Thornton: 'I don't like the way things are going'

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Thornton: 'I don't like the way things are going'

Shawn Thornton is back in Boston after spending some time back home skating with the Oshawa Generals over the last few weeks, and hes concerned about the direction the NHL lockout is taking.

The calendar has now entered November, all NHL games up until Dec. 1 have been cancelled and its now Day No. 47 of the lockout.

The Bruins fourth-line winger granted an interview with Greg Hill on the WAAF Hillman Morning Show, and said that he along with many other NHL players isnt sure what to make of the reports the Winter Classic may be cancelled at the end of this week. Thornton attended the NHLPANHL negotiations in Toronto two weeks ago and spoke his mind, and has mixed feelings as a player in his mid-30s that will be giving up key earning years if the NHL misses an entire season due to the lockout.

I havent heard anything good. From what Ive heard the NHL has refused to meet with us and then is going to go ahead and cancel the Winter Classic, said Thornton. I dont know if its to create leverage. I really dont have a feel for this. You would think theyd want to get everybody in a room to find a solution for this.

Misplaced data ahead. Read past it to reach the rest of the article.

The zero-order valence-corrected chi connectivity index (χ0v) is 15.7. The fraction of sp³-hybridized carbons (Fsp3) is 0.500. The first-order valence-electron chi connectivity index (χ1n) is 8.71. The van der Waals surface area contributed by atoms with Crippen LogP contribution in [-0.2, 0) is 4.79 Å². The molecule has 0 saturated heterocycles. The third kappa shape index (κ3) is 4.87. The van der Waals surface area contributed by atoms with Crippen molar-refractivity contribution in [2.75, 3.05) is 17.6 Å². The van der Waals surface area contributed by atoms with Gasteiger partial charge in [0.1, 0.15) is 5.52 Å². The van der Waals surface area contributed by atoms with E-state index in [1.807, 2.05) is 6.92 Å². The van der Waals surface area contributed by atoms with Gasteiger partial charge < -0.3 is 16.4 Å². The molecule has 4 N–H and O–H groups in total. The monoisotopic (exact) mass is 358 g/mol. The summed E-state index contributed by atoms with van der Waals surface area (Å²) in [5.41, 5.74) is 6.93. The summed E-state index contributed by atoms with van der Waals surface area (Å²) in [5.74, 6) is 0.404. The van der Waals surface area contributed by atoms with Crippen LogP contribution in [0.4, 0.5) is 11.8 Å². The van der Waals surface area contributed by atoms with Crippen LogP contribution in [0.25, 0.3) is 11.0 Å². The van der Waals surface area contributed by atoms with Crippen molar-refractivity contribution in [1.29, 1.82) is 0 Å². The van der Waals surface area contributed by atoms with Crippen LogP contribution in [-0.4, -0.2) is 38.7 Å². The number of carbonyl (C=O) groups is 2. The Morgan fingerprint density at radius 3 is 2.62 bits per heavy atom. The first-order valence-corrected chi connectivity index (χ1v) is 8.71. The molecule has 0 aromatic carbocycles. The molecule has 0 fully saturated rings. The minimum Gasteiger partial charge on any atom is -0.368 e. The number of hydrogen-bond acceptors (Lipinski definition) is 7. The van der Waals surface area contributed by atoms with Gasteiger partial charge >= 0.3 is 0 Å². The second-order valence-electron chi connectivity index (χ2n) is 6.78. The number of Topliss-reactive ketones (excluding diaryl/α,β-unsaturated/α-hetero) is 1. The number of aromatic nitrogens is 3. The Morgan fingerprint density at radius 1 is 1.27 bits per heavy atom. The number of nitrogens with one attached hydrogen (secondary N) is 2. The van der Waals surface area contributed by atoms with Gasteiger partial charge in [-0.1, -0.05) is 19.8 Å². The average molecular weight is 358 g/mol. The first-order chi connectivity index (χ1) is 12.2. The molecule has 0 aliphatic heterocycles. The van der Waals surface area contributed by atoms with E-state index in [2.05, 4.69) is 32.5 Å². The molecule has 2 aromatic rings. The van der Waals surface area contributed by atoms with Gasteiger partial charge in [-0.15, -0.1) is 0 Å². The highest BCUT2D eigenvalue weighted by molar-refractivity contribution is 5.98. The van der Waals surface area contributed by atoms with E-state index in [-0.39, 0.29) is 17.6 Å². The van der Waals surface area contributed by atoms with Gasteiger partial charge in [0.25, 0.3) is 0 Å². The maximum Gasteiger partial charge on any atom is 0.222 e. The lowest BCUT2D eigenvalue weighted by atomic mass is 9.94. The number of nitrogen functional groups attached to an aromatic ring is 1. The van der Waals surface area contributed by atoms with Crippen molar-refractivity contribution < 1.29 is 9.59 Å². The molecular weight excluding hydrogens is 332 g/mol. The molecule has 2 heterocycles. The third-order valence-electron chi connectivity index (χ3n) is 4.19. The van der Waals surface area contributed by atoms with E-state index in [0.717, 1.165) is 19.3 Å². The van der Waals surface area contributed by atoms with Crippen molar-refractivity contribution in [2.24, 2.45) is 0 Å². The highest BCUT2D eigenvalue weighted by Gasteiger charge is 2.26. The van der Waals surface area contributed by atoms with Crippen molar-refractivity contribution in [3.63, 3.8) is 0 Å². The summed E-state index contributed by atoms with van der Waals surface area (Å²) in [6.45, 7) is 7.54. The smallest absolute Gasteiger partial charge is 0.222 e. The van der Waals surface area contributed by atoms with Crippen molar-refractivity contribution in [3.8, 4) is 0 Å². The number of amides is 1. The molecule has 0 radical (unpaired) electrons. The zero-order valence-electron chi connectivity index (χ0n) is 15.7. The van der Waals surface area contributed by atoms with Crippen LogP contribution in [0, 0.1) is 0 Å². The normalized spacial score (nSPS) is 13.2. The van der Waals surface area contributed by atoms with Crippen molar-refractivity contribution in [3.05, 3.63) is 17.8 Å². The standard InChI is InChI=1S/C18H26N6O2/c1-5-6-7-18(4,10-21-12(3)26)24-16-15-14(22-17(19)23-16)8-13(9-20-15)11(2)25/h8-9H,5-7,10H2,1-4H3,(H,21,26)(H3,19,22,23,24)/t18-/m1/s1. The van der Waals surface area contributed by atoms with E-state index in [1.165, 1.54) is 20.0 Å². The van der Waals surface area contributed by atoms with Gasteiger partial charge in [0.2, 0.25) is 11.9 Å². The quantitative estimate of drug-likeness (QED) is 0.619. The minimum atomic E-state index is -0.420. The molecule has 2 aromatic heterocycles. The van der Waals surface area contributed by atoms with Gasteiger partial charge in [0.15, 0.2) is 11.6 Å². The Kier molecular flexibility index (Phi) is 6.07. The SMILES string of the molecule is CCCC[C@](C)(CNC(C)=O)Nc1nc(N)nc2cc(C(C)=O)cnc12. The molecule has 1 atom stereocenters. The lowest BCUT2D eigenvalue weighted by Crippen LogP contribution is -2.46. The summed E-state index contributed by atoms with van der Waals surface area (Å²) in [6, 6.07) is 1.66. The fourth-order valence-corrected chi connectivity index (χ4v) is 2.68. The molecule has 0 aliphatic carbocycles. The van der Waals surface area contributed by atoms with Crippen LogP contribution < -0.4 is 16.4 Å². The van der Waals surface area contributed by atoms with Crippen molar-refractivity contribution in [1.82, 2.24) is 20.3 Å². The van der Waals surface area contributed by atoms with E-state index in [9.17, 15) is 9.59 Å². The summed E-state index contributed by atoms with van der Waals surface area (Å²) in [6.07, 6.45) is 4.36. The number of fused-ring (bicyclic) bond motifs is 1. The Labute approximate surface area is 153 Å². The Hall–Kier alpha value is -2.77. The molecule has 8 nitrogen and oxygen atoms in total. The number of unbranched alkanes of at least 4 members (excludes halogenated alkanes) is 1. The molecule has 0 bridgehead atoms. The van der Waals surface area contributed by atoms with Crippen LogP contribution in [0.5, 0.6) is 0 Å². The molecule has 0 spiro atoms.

I dont know if its just a PR trick. I dont know if theyre adamant about shutting down for the season or only having a half-season. I dont have a feel for it, but either way I dont like the way things are going.

The 35-year-old has previously called the two-year, 2.2 million contract extension he signed going into this season as his nest egg, and is legitimately concerned about kissing some or all of that money goodbye due to labor issues.

Im worried. Financially Ive made some pretty good money the last couple of years. So Im not hurting, but Im definitely concerned that I dont have any paychecks coming in at this point, said Thornton. For guys like me I have a few years left and Im kind of caught in the middle and squeezed out on both sides. If this goes on for a year or two then Im probably done and I have to go back to working for a living.

Thats fine. Ive done it before. I worked in a steel factory when I was younger. But on the other side Id like to play out the last two years of my contract and be a little bit ahead after fighting 400 times over the last 15 years.

Thornton worked the late shift in an Oshawa-area steel factory from 16-19 years old that has employed his father for 37 years, so he knows what working for a living is all about. He also knows that NHL careers are essentially on borrowed time, and is just hoping a solution over the next month will let him put off the real world for a few more years.

Its not the end of the world. I get it, said Thornton. But if I could not go back there and play out the last couple of years then that would be ideal.

There is a faction of NHL players particularly the veterans that sound increasingly ready to make some kind of deal with the league if discussion sparks up again, so perhaps that will happen this week instead of a Debbie Downer announcement canceling the Jan. 1 Winter Classic.

WATCH: Bruins' Backes battles with Benn right after opening faceoff